(HealthDay)—There is a consistent association between magnetic resonance imaging (MRI) findings of damage in the wrist and hand and self-reported loss of function in patients with established rheumatoid arthritis (RA) in sustained clinical remission, according to a study recently published in the International Journal of Rheumatic Diseases.

Daniel Glinatsi, M.D., Ph.D., from the Copenhagen Center for Arthritis Research at Rigshospitalet in Glostrup, Denmark, and colleagues performed wrist/hand MRIs and radiographs of wrists/hands/feet in 114 established RA patients in clinical remission before tapering their biologic disease-modifying antirheumatic drugs. The associations between damage reflected on imaging studies and assessments for , pain, and hand function were examined.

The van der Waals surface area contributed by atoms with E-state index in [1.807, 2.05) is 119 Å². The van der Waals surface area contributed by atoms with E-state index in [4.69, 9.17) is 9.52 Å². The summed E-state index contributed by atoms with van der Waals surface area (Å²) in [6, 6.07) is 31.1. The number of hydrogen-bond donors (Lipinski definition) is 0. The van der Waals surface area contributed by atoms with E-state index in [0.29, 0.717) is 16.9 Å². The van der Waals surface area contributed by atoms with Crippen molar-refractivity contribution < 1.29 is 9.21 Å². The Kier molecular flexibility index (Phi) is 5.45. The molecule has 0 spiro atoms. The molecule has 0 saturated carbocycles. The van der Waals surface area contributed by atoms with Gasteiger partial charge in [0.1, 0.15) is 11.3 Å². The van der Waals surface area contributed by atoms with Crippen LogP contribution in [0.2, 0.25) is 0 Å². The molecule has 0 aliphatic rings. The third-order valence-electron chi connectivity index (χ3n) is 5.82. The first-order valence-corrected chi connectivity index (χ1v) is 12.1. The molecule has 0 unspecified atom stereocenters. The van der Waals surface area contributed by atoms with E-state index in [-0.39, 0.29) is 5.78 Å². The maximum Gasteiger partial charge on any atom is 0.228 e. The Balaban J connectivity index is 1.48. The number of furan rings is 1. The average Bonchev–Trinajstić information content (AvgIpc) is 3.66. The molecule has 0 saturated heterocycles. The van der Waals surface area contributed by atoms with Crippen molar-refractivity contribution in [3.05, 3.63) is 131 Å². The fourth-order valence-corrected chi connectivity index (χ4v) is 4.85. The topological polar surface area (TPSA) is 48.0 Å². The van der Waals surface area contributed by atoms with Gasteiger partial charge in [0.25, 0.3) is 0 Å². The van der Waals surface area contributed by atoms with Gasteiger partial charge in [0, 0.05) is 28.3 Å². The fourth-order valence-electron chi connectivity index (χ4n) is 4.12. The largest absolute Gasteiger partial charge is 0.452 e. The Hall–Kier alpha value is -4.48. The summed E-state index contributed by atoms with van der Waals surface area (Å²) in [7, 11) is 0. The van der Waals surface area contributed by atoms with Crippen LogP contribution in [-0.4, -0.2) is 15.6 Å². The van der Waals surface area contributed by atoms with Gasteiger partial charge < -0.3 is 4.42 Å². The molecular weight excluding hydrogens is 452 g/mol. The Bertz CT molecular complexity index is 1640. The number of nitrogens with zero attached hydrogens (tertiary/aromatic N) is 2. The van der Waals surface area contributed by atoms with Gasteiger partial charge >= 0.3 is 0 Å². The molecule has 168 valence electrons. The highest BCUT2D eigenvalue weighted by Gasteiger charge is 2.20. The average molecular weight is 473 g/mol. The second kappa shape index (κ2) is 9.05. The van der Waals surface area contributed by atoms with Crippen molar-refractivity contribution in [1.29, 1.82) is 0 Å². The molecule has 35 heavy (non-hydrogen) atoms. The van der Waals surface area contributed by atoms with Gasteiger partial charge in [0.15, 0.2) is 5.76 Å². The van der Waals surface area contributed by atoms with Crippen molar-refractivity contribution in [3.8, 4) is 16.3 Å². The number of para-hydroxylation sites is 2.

Seventy patients had relapses. The researchers found that MRI-assessed damage was associated with impaired health assessment questionnaire (HAQ) and Short-Form 36 physical component summary at remission and relapse, independent of clinical and radiographic measures. MRI-assessed damage was also associated with most of the -related HAQ items. The Sharp/van der Heijde method scores were not associated with patient-reported outcomes. At neither remission nor relapse was MRI-assessed inflammation associated with patient-reported outcomes.

"In analyses where MRI and X-ray damage were simultaneously compared with physical function, the associations between MRI damage and physical function [were] stronger than those between X-ray damage and physical function," the authors write.